3. 'Y Wave' Use ground connection to gain upward force through body through placing more weight into lower body and legs. From this move, physical force helps to lift the body. Strength and balance are both emphasized in this step.
  4. 'Psoas Wave' Lift front of sacrum and lumbar spine gently in and up to lengthen without compressing front or back body. Within this type of wave and lift, the tendency to compress lower back is reduced. These are the deep core muscles that are closest to the spine and the muscles that are essential for elevation within standing poses.[16]
  5. 'Lumbar Wave' Draw back of sacrum and lumbar spine in and up. It is the opposite of and a complement to the psoas wave. This move recruits backside deep core muscles. This move lengthens the low back further.
  6. 'Axial Wave' Extend limbs from the torso with ease and softness. This move aids in defining each pose's unique characteristics. These are the extensions of each pose.
  7. 'Refine' Add final adjustments to pose. This move assists in differentiating the pose specific to each user's body shape. Some of these might include increasing the complexity of the pose or holding the pose for a longer period of time.

Publications[edit]

  • Nardini, Sadie, Road Trip Guide to the Soul: A 9 Step Guide to Reaching Your Inner Self and Revolutionizing Your Life, John Wiley and Sons Inc; 2008 ISBN 978-0-470-18774-6
  • Nardini, Sadie, The 21 Day Yoga Body: A Metabolic Makeover and Life Styling Manual to Get You Fit, Fierce, and Fabulous in Just Three Weeks, Penguin Random House: 2013 ISBN 978-038-534706-8
  • Klein, Melanie C., Yoga Rising: 30 Empowering Stories from Yoga Renegades for Every Body, Llewellyn Publications: 2018 ISBN 978-073-875082-8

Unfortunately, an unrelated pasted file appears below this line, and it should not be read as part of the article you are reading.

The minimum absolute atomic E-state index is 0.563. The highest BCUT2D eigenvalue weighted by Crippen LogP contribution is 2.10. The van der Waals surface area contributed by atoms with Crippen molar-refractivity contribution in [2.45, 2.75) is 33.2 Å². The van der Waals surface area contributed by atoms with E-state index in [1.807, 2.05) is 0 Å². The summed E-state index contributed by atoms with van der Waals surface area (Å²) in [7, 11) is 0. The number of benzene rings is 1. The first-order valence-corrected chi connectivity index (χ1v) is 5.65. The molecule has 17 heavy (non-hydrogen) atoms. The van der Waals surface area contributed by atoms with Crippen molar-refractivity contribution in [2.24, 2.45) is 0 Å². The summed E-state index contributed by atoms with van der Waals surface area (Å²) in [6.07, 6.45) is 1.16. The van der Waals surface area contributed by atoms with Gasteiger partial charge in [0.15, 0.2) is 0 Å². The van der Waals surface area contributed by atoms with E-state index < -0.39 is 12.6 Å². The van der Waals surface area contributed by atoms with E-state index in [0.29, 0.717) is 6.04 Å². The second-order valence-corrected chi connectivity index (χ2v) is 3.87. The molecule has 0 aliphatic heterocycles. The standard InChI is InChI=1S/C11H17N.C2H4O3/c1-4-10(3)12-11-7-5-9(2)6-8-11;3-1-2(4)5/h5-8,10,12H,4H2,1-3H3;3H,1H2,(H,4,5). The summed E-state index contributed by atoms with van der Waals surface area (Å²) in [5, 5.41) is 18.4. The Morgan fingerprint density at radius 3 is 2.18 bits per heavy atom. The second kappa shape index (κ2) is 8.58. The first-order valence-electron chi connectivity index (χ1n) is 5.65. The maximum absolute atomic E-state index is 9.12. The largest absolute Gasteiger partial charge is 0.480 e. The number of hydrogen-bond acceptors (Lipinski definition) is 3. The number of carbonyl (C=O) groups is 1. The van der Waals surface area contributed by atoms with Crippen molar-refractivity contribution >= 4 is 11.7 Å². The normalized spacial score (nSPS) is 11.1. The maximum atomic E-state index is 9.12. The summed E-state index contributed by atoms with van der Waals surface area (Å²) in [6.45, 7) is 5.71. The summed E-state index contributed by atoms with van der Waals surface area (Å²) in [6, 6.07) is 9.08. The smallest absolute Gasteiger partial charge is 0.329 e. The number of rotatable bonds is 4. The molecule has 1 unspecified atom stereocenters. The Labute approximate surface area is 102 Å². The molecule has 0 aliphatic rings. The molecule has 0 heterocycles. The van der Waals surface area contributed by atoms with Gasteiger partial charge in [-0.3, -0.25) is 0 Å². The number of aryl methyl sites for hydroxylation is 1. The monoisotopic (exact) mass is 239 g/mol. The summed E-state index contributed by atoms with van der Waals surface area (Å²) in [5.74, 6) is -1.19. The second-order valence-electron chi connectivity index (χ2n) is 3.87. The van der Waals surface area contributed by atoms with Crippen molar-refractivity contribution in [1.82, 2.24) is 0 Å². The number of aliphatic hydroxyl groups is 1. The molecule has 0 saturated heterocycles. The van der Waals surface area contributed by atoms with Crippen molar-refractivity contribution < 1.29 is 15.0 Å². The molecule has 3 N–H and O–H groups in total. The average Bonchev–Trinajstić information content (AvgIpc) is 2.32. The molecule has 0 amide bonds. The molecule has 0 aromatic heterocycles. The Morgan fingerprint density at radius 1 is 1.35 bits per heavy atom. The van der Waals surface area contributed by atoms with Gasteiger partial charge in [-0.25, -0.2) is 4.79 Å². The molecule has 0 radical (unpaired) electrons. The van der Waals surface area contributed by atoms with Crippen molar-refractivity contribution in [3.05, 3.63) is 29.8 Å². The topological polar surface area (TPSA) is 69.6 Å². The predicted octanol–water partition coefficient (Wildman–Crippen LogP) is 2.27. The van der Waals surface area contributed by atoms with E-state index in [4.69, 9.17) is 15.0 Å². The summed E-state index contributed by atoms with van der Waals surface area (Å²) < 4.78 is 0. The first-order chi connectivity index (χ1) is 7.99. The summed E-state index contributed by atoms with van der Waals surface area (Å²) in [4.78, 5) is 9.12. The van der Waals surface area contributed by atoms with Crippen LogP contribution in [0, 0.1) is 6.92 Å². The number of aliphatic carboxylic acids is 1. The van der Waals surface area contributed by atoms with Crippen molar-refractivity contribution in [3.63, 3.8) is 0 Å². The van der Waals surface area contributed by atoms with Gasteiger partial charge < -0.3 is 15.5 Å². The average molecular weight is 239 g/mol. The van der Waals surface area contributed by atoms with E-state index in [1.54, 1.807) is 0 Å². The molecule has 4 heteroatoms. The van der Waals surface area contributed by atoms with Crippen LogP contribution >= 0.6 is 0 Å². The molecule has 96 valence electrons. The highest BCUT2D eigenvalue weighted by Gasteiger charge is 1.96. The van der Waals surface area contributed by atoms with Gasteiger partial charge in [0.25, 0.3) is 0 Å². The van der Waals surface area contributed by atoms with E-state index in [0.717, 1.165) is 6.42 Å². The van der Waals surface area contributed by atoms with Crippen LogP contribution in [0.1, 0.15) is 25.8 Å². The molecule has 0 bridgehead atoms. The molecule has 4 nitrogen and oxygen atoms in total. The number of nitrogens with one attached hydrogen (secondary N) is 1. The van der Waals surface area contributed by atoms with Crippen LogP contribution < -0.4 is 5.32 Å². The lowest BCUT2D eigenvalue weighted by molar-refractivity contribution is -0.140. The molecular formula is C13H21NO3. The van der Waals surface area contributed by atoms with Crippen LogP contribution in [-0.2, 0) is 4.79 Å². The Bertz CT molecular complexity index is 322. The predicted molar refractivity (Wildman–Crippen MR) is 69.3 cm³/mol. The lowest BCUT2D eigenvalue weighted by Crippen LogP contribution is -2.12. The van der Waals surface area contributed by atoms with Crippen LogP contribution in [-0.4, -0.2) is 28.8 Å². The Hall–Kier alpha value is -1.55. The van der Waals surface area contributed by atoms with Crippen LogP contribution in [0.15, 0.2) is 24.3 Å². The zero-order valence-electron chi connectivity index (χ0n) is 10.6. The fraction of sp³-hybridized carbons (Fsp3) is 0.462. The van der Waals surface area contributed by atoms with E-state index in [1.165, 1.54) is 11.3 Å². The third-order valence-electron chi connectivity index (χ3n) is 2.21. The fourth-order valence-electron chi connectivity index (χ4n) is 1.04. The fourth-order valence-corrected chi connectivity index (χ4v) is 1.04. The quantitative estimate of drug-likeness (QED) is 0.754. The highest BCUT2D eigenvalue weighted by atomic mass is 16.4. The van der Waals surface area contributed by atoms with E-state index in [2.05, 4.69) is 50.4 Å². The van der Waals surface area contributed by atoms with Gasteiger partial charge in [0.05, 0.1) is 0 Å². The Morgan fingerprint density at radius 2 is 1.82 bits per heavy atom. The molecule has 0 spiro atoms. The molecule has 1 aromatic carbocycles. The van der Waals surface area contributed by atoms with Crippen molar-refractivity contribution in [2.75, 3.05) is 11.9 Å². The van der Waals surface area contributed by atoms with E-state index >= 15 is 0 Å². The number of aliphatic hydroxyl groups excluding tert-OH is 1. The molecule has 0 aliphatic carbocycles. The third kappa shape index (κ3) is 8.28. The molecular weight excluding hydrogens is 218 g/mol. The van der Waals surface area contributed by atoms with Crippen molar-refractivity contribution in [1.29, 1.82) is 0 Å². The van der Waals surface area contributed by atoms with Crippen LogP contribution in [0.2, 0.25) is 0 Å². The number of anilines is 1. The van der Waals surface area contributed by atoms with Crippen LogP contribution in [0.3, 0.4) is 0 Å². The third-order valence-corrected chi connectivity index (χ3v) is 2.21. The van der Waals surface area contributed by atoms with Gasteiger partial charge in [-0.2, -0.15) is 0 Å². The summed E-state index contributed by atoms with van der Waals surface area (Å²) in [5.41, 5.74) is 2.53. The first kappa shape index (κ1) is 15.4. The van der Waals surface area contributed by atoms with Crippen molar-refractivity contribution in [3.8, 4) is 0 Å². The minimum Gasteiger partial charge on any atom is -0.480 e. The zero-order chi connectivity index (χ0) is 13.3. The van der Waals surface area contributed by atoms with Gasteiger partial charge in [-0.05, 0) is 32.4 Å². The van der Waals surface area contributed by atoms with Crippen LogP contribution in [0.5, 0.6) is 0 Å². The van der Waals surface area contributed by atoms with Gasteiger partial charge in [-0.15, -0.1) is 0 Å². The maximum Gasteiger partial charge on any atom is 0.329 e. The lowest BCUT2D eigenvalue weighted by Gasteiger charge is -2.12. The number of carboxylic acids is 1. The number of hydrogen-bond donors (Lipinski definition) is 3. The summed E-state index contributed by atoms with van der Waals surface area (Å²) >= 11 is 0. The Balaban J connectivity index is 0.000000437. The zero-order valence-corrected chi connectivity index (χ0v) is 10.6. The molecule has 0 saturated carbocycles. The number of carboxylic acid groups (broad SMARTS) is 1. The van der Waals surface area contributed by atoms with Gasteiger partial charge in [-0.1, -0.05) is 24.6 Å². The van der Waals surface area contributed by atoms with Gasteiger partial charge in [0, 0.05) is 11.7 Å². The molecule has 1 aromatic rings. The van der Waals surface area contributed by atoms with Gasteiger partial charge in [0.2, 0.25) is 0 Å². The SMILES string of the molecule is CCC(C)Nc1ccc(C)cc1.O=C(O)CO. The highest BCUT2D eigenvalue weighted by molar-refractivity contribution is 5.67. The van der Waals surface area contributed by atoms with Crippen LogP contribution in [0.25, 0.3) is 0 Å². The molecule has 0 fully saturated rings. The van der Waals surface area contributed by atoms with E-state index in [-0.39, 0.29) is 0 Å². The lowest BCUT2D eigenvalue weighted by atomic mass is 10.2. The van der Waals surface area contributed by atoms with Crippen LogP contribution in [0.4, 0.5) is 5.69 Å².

References[edit]

  1. ^ "Yoga vs. Pilates: What's Right For You?". Fox News.
  2. ^ a b c d "Master Teacher: Leslie Kaminoff". YogaCity NYC. Retrieved 20 February 2019.
  3. ^ "As Seen In Sadie Nardini's Class: 8 Steps to Your Lightest Pike Ever". Yoga Journal.
  4. ^ "Sadie Nardini's Empowering Yoga Sequence for Women in Honor of V-Day". Yoga Journal.
  5. ^ "Forging a New Path with Sadie Nardini". Thrive: The Kripalu Blog.
  6. ^ Editors, Y. J. "4 Teachers on the The Yoga of Eating (Plus, Their Favorite Recipes)". Yoga Journal. Retrieved 20 February 2019.
  7. ^ a b c d e "Core Strength Transformer Weekend: Sadie Nardini's Workshops at Moksha Yoga". yogachicago.com.
  8. ^ a b "Interview with yogini superstar Sadie Nardini". Elephantjournal.com. Retrieved 20 February 2019.
  9. ^ Ellin, Abby (31 December 2008). "Yoga Classes Play Up the Lighter Side". Nytimes.com. Retrieved 20 February 2019.
  10. ^ "Forging a New Path, with Sadie Nardini". Kripalu.org. Retrieved 20 February 2019.
  11. ^ "Sadie Nardini on Yoga Injuries & Core Strength". Yogainternational.com. Retrieved 20 February 2019.
  12. ^ "This Breathing Technique Will Seriously Up Your Yoga Game". Shape.com. 11 October 2016. Retrieved 20 February 2019.
  13. ^ "Strong Core Benefits". Fitness Magazine.
  14. ^ "As Seen In Sadie Nardini's Class: 8 Steps to Your Lightest Pike Ever". Yoga Journal.
  15. ^ Passy, Barbara. "Core Strength Transformer Weekend: Sadie Nardini's Workshops at Moksha Yoga". Yogachicago.com. Retrieved 20 February 2019.
  16. ^ Nardini, Sadie. "Psoas Wave sun salutations". Yoga Journal.

External links[edit]